|Yan Shoucheng, Nanyang Technological University|
Yan Shoucheng, MA, East China Normal University and PhD, Indiana University, is currently an Associate Professor at the National Institute of Education, Nanyang Technological University, Singapore, and a fellow associate at the Institute of History, Shanghai Academy of Social Sciences. His books (in Chinese) include Intellectual Continuity and Change in Recent China, and the edited Wang Fuzhi’s Siwen lu. His forthcoming book is An Exploration into the Thought and Scholarship in Recent China.
The first thing I would like to tell my students is that we must keep in mind cultural differences; the Chinese tradition is very different from the Western or the Islamic one.
The Chinese word jing, usually translated as scriptures or classics, is more equivalent to the latter than the former. Those ideas which are very important in the West, such as transcendent God, the Creator, permanent soul, the other world, and so on, are lacking in the Chinese tradition. So the jing does not derive from God or heaven, and therefore is not so “sacred” as in the Western or Islamic traditions. According to the prominent modern historian Lü Simian, jing originally means the classics used in the ancient education system, which are actually the literature of the political documents, poems, divination books, books for rites, and so on; they are human-made instead of being said or transmitted by God.
Confucius used these classics, which used to be taught only to the nobles, as materials to express his own views on society, politics, morality, religion, etc. In this sense he declared, “I transmit, I invent nothing.” As recorded by the great historian Sim Qian, Confucius also said, “It will be better to express my thought through concrete things than to convey it in empty words.” In other words, Confucius used “scriptures” as modus vivendi instead of authentic source of absolute truth. What Confucius spoke to his disciples (ji, i.e., “records”) and the commentaries by Confucius and his disciples (zhuan and shuo) were therefore regarded as more important than the classics themselves. For instance, the Records of the Rites, the collection of commentaries on the rites by Confucius and his disciples, was more widely read and considered more important than the “scripture” of the rites.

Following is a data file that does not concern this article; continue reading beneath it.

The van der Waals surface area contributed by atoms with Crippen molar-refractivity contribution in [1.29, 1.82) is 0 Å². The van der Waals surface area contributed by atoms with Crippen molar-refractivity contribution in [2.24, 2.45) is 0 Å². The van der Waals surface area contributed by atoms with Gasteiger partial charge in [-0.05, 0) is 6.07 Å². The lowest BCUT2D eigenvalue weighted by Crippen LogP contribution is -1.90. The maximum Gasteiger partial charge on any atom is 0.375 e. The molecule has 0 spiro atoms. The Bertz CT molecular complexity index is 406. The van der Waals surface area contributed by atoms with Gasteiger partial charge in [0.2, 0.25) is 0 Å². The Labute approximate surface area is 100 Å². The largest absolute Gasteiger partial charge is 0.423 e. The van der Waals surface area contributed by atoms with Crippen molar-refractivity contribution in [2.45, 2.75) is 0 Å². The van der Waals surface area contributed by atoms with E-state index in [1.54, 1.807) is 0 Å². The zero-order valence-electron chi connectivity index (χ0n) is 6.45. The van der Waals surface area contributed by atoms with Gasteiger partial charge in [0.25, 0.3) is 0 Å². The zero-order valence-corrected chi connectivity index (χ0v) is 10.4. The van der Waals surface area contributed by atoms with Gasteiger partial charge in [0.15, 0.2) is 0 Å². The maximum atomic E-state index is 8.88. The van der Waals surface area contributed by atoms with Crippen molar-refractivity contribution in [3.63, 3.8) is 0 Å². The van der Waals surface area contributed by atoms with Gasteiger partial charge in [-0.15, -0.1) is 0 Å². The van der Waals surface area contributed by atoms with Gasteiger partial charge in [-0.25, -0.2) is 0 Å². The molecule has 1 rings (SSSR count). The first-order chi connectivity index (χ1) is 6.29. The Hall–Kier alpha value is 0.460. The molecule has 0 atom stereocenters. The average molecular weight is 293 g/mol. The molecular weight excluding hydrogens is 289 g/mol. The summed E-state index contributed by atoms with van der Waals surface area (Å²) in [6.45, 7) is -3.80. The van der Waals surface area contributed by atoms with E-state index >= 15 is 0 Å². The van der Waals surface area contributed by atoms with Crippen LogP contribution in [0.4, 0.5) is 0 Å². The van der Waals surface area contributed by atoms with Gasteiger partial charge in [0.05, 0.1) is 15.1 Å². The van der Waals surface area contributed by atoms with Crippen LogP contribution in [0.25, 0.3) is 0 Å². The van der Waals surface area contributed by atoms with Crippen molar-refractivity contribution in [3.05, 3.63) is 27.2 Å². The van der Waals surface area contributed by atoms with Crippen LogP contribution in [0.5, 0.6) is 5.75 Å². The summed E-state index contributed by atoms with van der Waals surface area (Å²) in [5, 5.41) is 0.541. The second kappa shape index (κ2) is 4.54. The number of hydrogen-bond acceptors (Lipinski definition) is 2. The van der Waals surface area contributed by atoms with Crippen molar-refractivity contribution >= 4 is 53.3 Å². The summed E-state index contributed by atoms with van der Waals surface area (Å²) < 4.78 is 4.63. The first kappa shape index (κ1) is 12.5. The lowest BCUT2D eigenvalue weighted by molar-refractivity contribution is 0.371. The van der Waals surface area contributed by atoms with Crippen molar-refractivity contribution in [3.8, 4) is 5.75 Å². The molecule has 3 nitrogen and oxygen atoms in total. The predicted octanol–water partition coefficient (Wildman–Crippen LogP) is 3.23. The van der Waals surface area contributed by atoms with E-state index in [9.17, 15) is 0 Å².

The commentaries of the Book of Changes are philosophically and religiously much more important than jing, which are actually no more than the oracle’s messages; later both the “ten commentaries” and the text of the Book itself became “scriptures” collectively. So in the Confucian tradition commentaries and “scriptures” are more often than not indistinguishable. For instance, Confucius’s Analects originally was not regarded as “scriptures,” but from the Former Han dynasty it became one of the most important “scriptures.” And in late imperial China, thanks to the Neo-Confucian master Zhu Xi, a new corpus of scriptures, i.e., the Four Books, replaced the Five Classics to become the real “scriptures” for more than 700 years. This is also the case with the Taoist tradition; new “scriptures” were continuously invented, often attributed to ancient xian (immortals). In the Chinese Buddhist tradition, even the recorded sayings of Huineng, an illiterate Zenmonk in the Tang dynasty, were titled “scripture” alongside all the sutras assumed to come from the Buddha himself.
Although the scriptures in Confucianism and other Chinese religions, unlike the Bible or the Koran, were not regarded as the only authentic source of absolute truth or for salvation, with the rise of the literati elites and accordingly the establishment of the “scriptures” learning, in addition to the worship of written words — which may be traced back to the shamanistic tradition about 3,000 years ago — toward the end of the Former Han, emphasis was gradually transferred from the “secret meaning and great principles” transmitted by Confucius to the ancient “scriptures” themselves. In the view of those Han Confucians, the Six Classics were not just historical documents — this view is exactly what Confucius held — but sacred words transmitted from ancient sage kings and therefore must be interpreted strictly literally. They consolidated their political and sociocultural dominance through the monopoly of “signifying scriptures.” Hence, scriptures (jing) were equivalent to civilization or culture (wen) for almost 2,000 years.